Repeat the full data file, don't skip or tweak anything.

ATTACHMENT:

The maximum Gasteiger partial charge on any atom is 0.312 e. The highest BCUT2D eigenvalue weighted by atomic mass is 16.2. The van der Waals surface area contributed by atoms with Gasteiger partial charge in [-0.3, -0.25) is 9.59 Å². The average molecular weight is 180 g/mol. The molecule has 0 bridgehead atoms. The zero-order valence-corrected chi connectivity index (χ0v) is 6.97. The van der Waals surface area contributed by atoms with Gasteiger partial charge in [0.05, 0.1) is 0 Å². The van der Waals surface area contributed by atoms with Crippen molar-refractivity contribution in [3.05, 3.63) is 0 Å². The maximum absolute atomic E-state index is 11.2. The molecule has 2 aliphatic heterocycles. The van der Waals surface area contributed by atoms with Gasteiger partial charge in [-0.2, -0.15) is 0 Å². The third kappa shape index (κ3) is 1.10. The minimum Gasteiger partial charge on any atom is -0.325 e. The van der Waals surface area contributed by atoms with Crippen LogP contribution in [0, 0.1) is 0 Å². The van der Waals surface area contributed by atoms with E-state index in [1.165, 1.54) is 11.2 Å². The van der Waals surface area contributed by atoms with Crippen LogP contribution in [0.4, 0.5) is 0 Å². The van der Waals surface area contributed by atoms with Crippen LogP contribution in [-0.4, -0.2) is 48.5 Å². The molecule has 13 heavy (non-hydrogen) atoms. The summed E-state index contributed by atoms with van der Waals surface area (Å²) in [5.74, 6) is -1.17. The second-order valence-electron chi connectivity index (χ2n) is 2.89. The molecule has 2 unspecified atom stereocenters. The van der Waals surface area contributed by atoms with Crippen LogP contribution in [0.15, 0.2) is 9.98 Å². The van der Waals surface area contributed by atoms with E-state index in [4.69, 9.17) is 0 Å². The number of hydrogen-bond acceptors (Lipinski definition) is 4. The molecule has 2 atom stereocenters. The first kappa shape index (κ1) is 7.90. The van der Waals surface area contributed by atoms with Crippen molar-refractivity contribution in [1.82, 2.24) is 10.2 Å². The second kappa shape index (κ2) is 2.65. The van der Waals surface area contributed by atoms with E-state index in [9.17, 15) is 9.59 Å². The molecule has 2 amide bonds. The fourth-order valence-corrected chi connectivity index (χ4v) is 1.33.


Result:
The maximum Gasteiger partial charge on any atom is 0.312 e. The highest BCUT2D eigenvalue weighted by atomic mass is 16.2. The van der Waals surface area contributed by atoms with Gasteiger partial charge in [-0.3, -0.25) is 9.59 Å². The average molecular weight is 180 g/mol. The molecule has 0 bridgehead atoms. The zero-order valence-corrected chi connectivity index (χ0v) is 6.97. The van der Waals surface area contributed by atoms with Gasteiger partial charge in [0.05, 0.1) is 0 Å². The van der Waals surface area contributed by atoms with Crippen molar-refractivity contribution in [3.05, 3.63) is 0 Å². The maximum absolute atomic E-state index is 11.2. The molecule has 2 aliphatic heterocycles. The van der Waals surface area contributed by atoms with Gasteiger partial charge in [-0.2, -0.15) is 0 Å². The third kappa shape index (κ3) is 1.10. The minimum Gasteiger partial charge on any atom is -0.325 e. The van der Waals surface area contributed by atoms with Crippen LogP contribution in [0, 0.1) is 0 Å². The van der Waals surface area contributed by atoms with E-state index in [1.165, 1.54) is 11.2 Å². The van der Waals surface area contributed by atoms with Crippen LogP contribution in [0.4, 0.5) is 0 Å². The van der Waals surface area contributed by atoms with Crippen LogP contribution in [-0.4, -0.2) is 48.5 Å². The molecule has 13 heavy (non-hydrogen) atoms. The summed E-state index contributed by atoms with van der Waals surface area (Å²) in [5.74, 6) is -1.17. The second-order valence-electron chi connectivity index (χ2n) is 2.89. The molecule has 2 unspecified atom stereocenters. The van der Waals surface area contributed by atoms with Crippen LogP contribution in [0.15, 0.2) is 9.98 Å². The van der Waals surface area contributed by atoms with E-state index in [4.69, 9.17) is 0 Å². The number of hydrogen-bond acceptors (Lipinski definition) is 4. The molecule has 2 atom stereocenters. The first kappa shape index (κ1) is 7.90. The van der Waals surface area contributed by atoms with Crippen molar-refractivity contribution in [1.82, 2.24) is 10.2 Å². The second kappa shape index (κ2) is 2.65. The van der Waals surface area contributed by atoms with E-state index in [9.17, 15) is 9.59 Å². The molecule has 2 amide bonds. The fourth-order valence-corrected chi connectivity index (χ4v) is 1.33.